US 3933653 A
Membranes of acrylonitrile polymers having water-permeability greater than 0.2 ml/cm2.min.atm and useful as an inexpensive superior ultrafilter, comprising (1) a porous layer or layers existing near and on the surfaces of said membranes, the average sizes of pores contained in said porous layer or layers and existing on each of assumptive parallel planes to the surfaces of said membranes, having such a gradient that said average sizes become smaller toward the surfaces of said membranes, and (2) a reticulate porous layer adjacent to said porous layer or layers (1) and containing therein a succession of voids of cylindrical shape or revolving ellipsoid shape having diameters of 5 - 50μ and lengths of at least 10μ, are prepared by dissolving an acrylonitrile polymer in an aqueous solution of nitric acid of 65 - 95% by weight concentration, casting the resulting solution on a support followed by coagulation in a coagulation bath, or extruding the resulting solution from a slit into a coagulation bath, the coagulation bath being water alone or a nitric acid aqueous solution of 30% by weight or less.
1. Membranes of acrylonitrile polymers for ultrafilter, comprising:
1. a porous layer or layers existing near and on at least one of the surfaces of said membranes, the average sizes of pores contained in said porous layer or layers and existing on each of assumptive parallel planes to the surfaces of said membranes, having a gradient in that said average sizes become smaller toward the surfaces of said membranes, and
2. a reticulate porous layer adjacent to said porous layer or layers (1) and containing therein a succession of voids of cylindrical shape or revolving ellipsoid shape having diameters of 5 - 50 μ and lengths of at least 10 μ and less than the thickness of said membranes, said membranes being prepared by dissolving an acrylonitrile polymer containing at least 84% by weight of acrylonitrile units in a solution of nitric acid having a concentration of 65-95% by weight, extruding the resulting solution, introducing the resulting extrudate into a solidifying bath consisting of water or an aqueous solution of nitric acid having a concentration of 30% by weight or less.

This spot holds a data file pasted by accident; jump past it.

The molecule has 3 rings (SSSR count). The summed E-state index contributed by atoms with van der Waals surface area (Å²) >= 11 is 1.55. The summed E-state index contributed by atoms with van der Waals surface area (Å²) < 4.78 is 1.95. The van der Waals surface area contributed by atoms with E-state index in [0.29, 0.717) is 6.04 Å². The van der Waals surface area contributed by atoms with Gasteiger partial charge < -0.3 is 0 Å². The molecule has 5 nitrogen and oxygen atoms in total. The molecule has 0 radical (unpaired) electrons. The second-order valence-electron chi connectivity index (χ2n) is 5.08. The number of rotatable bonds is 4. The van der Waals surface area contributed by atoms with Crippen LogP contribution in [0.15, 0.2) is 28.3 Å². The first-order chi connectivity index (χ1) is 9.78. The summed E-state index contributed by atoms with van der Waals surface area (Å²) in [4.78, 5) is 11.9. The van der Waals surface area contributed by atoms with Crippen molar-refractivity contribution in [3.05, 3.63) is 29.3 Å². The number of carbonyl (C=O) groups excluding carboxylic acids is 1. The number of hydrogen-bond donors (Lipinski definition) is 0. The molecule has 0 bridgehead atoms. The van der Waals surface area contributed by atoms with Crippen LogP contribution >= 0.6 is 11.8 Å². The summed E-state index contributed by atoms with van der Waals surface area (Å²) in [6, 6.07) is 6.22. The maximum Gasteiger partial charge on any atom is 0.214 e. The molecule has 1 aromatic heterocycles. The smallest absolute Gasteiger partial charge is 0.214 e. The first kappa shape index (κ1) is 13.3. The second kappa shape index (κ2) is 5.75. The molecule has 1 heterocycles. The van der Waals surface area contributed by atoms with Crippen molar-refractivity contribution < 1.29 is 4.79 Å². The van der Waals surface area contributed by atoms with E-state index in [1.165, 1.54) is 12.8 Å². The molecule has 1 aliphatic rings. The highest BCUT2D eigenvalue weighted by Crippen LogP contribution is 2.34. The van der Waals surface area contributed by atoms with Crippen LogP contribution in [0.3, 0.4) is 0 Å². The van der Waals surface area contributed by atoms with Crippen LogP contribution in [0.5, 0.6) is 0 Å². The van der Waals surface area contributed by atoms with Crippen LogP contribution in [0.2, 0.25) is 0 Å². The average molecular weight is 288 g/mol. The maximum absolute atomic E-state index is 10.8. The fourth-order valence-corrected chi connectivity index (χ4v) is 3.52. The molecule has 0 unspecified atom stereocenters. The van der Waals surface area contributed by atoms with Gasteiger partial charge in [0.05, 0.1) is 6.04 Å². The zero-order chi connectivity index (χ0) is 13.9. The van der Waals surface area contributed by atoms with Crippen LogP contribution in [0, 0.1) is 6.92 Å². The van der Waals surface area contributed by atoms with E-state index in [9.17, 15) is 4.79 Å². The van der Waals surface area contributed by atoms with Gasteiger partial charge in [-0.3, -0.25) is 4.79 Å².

2. Membranes of acrylonitrile polymers for ultrafilter according to claim 1 wherein said extruding is carried out from a die onto a support to cast said resulting solution thereon.
3. Membranes of acrylonitrile polymers for ultrafilter according to claim 2 wherein said support is a flat plate.
4. Membranes of acrylonitrile polymers for ultrafilter according to claim 2 wherein said support is an endless belt.
5. Membranes of acrylonitrile polymers for ultrafilter according to claim 2 wherein said support is a porous one.
6. Membranes of acrylonitrile polymers for ultrafilter according to claim 1 wherein said extruding is carried out by means of a linear form slit.
The present invention relates to membranes of acrylonitrile polymers for ultrafilter and a method for producing the same. More particularly, it relates to a high performance membranes of acrylonitrile polymers for ultrafilter having a large water-permeability, in which size of pore are extremely small and distribution of size is narrow and the method for producing the same. An object of the present invention is to provide novel membranes for ultrafilter having a large water-permeability being capable of affording a high filtration rate; hardly causing the clogging of pores and hence, enabling to carry out continuous filtration operation for a long period of time with the same material. Another object of the present invention is to provide membranes for ultrafilter having a large mechanical strength, a high chemical stability, has a superior resistance to microorganisms hence microbially almost incorruptible; which are useful in various commercial separation process.
For separating bacteria, proteins, viruses, colloidal substances, etc. by filtration, collodion membrance, gel cellophane film, etc. have been heretofore used. Recently, however, in place of these conventional ultrafilters, cellulose acetate membrane, collagen membrane, dextran membrane, etc. have been newly commercialized, and broad application thereof have been developed in such fields as food industry, pharmaceutical industry, electronic industry, prevention of public nuisance, etc. in addition to those of laboratory scale. However, these conventional filters which have been heretofore used have various drawbacks such as low water-permeability, a considerably high pressure necessary at the time of filtration operation, necessity of exchange of filter within a short period of time due to clogging, etc. Further, ultrafilters of cellulosic membranes which have been mostly used are liable to undergo degradation due to hydrolysis as well as corruption due to microbial action, and moreover their resistance to chemicals is not good.